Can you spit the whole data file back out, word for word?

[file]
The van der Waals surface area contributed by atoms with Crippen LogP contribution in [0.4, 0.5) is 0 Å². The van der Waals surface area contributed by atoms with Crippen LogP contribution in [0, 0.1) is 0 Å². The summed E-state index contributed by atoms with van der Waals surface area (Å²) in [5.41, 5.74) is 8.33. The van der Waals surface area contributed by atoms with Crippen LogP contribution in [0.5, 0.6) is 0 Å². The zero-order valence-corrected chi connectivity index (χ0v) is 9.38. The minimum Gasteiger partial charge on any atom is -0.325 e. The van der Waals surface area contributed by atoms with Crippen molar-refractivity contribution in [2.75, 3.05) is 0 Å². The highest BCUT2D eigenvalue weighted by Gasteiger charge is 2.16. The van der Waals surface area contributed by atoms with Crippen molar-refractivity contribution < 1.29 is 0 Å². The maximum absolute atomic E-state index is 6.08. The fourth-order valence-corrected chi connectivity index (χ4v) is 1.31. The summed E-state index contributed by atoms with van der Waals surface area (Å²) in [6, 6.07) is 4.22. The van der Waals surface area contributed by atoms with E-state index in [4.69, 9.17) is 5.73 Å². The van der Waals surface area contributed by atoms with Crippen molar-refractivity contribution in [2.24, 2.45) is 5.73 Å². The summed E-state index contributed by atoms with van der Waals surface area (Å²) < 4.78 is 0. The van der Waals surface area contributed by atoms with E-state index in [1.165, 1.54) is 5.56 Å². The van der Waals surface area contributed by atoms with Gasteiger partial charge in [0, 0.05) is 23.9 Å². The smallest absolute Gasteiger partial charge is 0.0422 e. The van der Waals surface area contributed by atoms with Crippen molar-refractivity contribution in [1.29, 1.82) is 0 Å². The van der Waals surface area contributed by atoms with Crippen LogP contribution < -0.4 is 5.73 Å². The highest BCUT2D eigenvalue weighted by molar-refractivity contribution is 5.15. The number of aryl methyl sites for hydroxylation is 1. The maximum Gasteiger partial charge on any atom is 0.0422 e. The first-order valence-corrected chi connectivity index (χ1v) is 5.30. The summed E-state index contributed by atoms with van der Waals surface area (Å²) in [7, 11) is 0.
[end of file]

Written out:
The van der Waals surface area contributed by atoms with Crippen LogP contribution in [0.4, 0.5) is 0 Å². The van der Waals surface area contributed by atoms with Crippen LogP contribution in [0, 0.1) is 0 Å². The summed E-state index contributed by atoms with van der Waals surface area (Å²) in [5.41, 5.74) is 8.33. The van der Waals surface area contributed by atoms with Crippen LogP contribution in [0.5, 0.6) is 0 Å². The zero-order valence-corrected chi connectivity index (χ0v) is 9.38. The minimum Gasteiger partial charge on any atom is -0.325 e. The van der Waals surface area contributed by atoms with Crippen molar-refractivity contribution in [2.75, 3.05) is 0 Å². The highest BCUT2D eigenvalue weighted by Gasteiger charge is 2.16. The van der Waals surface area contributed by atoms with Crippen molar-refractivity contribution < 1.29 is 0 Å². The maximum absolute atomic E-state index is 6.08. The fourth-order valence-corrected chi connectivity index (χ4v) is 1.31. The summed E-state index contributed by atoms with van der Waals surface area (Å²) in [6, 6.07) is 4.22. The van der Waals surface area contributed by atoms with E-state index in [4.69, 9.17) is 5.73 Å². The van der Waals surface area contributed by atoms with Crippen molar-refractivity contribution in [2.24, 2.45) is 5.73 Å². The summed E-state index contributed by atoms with van der Waals surface area (Å²) < 4.78 is 0. The van der Waals surface area contributed by atoms with E-state index in [1.165, 1.54) is 5.56 Å². The van der Waals surface area contributed by atoms with Gasteiger partial charge in [0, 0.05) is 23.9 Å². The smallest absolute Gasteiger partial charge is 0.0422 e. The van der Waals surface area contributed by atoms with Crippen molar-refractivity contribution in [1.29, 1.82) is 0 Å². The van der Waals surface area contributed by atoms with Crippen LogP contribution < -0.4 is 5.73 Å². The highest BCUT2D eigenvalue weighted by molar-refractivity contribution is 5.15. The number of aryl methyl sites for hydroxylation is 1. The maximum Gasteiger partial charge on any atom is 0.0422 e. The first-order valence-corrected chi connectivity index (χ1v) is 5.30. The summed E-state index contributed by atoms with van der Waals surface area (Å²) in [7, 11) is 0.